Home / Opinion / Commentary / Oregon stepped up, so can Arizona

Oregon stepped up, so can Arizona

In the face of a crippling national recession that has driven down state revenues by historic proportions, Arizona is not alone in facing stark choices about priorities for our present and our future.

As lawmakers across the country look at the dangerous consequences of weakening education, health care and opportunities for children, many are finding fair and responsible ways to protect these voter priorities. And they are getting support from the public.

Oregon did just that. Months ago, the Oregon Legislature joined 29 other states by passing tax increases to avoid deeper cuts in education, health, human services and public safety. These tax increases were then referred to the voters, who could affirm the new taxes or overturn them.
With a 60 percent turnout, Oregon voters said “yes” to both taxes – an income tax increase for households earning more than $250,000, as well as higher taxes on businesses. These votes preserved more than $700 million over two years to sustain class sizes in public schools, provide seniors with in-home care, and secure health care for thousands.

Voters said loud and clear that they favor a balanced approach to closing the budget deficit. It makes sense for people and businesses to pay their fair share to help the state recover from the economic downturn. Voters agreed it is good for business and the economy to nurture the assets most important to families and jobs.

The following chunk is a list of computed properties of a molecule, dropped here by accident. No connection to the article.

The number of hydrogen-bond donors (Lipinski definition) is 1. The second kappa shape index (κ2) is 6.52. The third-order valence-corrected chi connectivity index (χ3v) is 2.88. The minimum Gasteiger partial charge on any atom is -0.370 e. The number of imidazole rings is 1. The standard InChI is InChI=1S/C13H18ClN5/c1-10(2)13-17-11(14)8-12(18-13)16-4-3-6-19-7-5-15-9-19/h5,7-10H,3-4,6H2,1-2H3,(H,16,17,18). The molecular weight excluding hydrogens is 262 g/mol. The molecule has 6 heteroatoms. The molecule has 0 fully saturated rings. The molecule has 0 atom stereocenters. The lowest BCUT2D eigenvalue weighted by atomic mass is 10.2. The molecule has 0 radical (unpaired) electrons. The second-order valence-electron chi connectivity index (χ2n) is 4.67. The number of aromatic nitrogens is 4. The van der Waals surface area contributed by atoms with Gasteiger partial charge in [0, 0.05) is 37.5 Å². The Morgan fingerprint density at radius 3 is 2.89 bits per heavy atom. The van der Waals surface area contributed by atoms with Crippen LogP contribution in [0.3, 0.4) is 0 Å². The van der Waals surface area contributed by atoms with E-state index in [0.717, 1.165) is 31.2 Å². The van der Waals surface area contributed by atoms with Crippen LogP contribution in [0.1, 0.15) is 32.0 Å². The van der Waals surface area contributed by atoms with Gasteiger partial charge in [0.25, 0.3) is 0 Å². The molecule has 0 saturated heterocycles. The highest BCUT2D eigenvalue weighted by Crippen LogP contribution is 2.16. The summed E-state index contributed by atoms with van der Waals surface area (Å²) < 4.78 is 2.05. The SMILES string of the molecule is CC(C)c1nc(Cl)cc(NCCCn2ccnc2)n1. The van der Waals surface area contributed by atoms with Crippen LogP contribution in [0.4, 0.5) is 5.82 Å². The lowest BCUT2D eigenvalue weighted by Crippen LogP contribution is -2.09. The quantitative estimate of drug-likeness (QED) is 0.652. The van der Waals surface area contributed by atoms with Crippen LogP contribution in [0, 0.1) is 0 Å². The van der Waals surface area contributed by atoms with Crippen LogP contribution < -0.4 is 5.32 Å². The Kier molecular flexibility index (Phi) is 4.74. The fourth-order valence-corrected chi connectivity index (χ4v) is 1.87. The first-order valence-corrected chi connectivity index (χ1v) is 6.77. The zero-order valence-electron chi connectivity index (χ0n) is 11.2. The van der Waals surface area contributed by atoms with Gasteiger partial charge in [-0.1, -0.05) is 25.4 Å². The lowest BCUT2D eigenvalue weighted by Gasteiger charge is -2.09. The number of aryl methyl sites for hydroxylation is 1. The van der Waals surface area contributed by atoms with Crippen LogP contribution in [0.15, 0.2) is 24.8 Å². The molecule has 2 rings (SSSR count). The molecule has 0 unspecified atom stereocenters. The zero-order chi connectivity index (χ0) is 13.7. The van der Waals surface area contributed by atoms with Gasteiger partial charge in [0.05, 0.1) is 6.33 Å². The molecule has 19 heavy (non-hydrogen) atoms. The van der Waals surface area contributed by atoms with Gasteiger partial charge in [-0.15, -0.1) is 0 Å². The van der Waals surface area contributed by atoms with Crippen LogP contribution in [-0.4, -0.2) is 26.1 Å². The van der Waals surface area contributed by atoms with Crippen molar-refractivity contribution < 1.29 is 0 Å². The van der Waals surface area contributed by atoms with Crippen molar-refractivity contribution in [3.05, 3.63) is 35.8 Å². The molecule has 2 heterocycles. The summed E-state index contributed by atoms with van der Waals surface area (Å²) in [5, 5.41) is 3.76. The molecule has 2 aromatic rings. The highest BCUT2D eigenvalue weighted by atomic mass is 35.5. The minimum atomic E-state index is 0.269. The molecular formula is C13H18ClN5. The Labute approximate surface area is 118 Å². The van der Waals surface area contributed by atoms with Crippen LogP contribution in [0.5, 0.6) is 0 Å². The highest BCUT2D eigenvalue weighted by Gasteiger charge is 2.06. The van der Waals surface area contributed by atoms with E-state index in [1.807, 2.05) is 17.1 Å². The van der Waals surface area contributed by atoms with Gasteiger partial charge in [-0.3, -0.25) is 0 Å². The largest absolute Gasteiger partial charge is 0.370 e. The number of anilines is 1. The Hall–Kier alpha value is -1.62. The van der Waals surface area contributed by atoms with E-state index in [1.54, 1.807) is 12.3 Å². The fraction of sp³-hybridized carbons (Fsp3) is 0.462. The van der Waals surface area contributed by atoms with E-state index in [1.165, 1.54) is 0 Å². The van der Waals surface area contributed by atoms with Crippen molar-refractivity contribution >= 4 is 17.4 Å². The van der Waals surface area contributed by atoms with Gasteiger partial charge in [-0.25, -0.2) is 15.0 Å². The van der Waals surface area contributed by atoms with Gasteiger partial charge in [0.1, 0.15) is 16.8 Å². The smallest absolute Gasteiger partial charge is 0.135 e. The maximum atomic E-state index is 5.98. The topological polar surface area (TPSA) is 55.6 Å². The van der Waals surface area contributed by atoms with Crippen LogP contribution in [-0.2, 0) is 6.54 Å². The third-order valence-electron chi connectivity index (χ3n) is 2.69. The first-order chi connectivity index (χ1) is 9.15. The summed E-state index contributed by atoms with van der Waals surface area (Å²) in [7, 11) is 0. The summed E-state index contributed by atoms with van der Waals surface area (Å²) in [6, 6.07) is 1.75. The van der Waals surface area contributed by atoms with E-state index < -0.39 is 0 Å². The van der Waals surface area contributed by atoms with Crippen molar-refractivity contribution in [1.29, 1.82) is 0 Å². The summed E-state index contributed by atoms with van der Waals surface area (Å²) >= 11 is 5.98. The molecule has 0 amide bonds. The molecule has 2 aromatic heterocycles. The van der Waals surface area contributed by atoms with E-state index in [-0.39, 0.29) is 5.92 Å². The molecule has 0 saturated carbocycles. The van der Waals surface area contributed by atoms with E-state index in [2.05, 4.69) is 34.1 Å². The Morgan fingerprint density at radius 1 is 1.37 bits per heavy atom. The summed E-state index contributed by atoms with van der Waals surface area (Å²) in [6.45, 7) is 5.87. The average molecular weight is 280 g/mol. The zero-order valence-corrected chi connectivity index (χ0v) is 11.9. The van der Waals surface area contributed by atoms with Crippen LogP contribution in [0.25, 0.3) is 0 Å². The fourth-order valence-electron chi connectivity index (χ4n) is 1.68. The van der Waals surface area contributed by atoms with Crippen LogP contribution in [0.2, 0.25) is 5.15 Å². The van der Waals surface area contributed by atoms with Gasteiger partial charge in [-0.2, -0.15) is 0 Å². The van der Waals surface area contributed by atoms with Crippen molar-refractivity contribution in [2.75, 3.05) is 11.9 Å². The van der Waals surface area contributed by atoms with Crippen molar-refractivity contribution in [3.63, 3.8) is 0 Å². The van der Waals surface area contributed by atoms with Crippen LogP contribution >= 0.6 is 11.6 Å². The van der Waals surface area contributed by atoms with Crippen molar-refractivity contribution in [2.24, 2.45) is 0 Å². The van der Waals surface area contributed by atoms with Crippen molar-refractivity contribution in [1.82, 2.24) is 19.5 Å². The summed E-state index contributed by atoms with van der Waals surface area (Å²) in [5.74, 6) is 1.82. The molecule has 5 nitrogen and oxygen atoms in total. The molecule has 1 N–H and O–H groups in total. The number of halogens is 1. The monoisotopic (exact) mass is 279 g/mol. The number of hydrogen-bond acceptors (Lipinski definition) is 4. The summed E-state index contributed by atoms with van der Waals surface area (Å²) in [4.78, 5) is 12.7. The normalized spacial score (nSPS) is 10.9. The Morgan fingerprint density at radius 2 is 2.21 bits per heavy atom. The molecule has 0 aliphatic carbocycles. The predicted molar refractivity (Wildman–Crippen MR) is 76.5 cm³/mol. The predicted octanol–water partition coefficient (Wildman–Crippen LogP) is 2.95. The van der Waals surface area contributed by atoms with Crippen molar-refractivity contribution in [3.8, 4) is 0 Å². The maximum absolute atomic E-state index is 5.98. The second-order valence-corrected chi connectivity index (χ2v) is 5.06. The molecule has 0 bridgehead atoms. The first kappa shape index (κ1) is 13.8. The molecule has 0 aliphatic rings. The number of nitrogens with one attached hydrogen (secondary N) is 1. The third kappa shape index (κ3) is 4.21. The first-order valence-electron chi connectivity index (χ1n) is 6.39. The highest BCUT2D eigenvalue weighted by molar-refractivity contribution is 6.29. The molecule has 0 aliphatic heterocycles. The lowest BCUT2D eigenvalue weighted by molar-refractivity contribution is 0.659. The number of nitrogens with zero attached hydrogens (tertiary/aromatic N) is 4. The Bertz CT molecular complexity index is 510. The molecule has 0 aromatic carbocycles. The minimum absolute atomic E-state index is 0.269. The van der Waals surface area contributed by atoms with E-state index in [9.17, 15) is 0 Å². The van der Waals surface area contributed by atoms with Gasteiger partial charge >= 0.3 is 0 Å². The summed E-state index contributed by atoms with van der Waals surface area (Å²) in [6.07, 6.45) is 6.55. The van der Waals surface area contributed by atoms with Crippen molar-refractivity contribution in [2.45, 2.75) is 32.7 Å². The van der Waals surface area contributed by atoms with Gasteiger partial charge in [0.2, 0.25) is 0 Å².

Voters said “no” to the arguments of wealthy businessmen such as Nike’s Phil Knight and Columbia Sportswear’s Tim Boyle.

Arizona lawmakers should look to Oregon’s example. Arizona children are already missing out on affordable health coverage and safe child care; many struggling parents have lost key tools to help them succeed. The ripple effects of more spending cuts to balance the state budget will be huge as our children fall further and further behind children growing up in our competitor states.

If Oregon can do it, so can Arizona. Even before the tax increase, the wealthiest 20 percent of households in Oregon paid income taxes 2.5 times higher than the wealthiest 20 percent of households in Arizona.

And the wealthiest 1 percent of households in Oregon paid total state and local taxes 33 percent higher than the wealthiest 1 percent of households in Arizona.

But, instead of standing up for education and health care, House Speaker Kirk Adams is fast-tracking legislation that that will cut taxes for wealthy households and businesses, while health care, child care, and quality education for kids disappear into thin air. Our lawmakers should throw that legislation away and pass fair and responsible tax increases as part of a balanced approach for the sake of our fiscal stability and our future.

– Dana Wolfe Naimark is president and CEO of Children’s Action Alliance.

One comment

  1. Dana, I couldn’t agree more. How much money do the “wealthy” need? Are they really going to spend all their money? I think there is only so much one can purchase in their lifetime. Robert

Leave a Reply

Your email address will not be published. Required fields are marked *




Check Also


Education inequality has impact on public health

Since this issue is consistently wrapped in politics, we find it important to view it from a different perspective: what is the public health implication of education inequality and how is the way we treat our teachers interconnected? Facts are nice, so let’s include those, particularly regarding large class sizes, classroom funding, and shortage of teachers and how these relate to education inequality.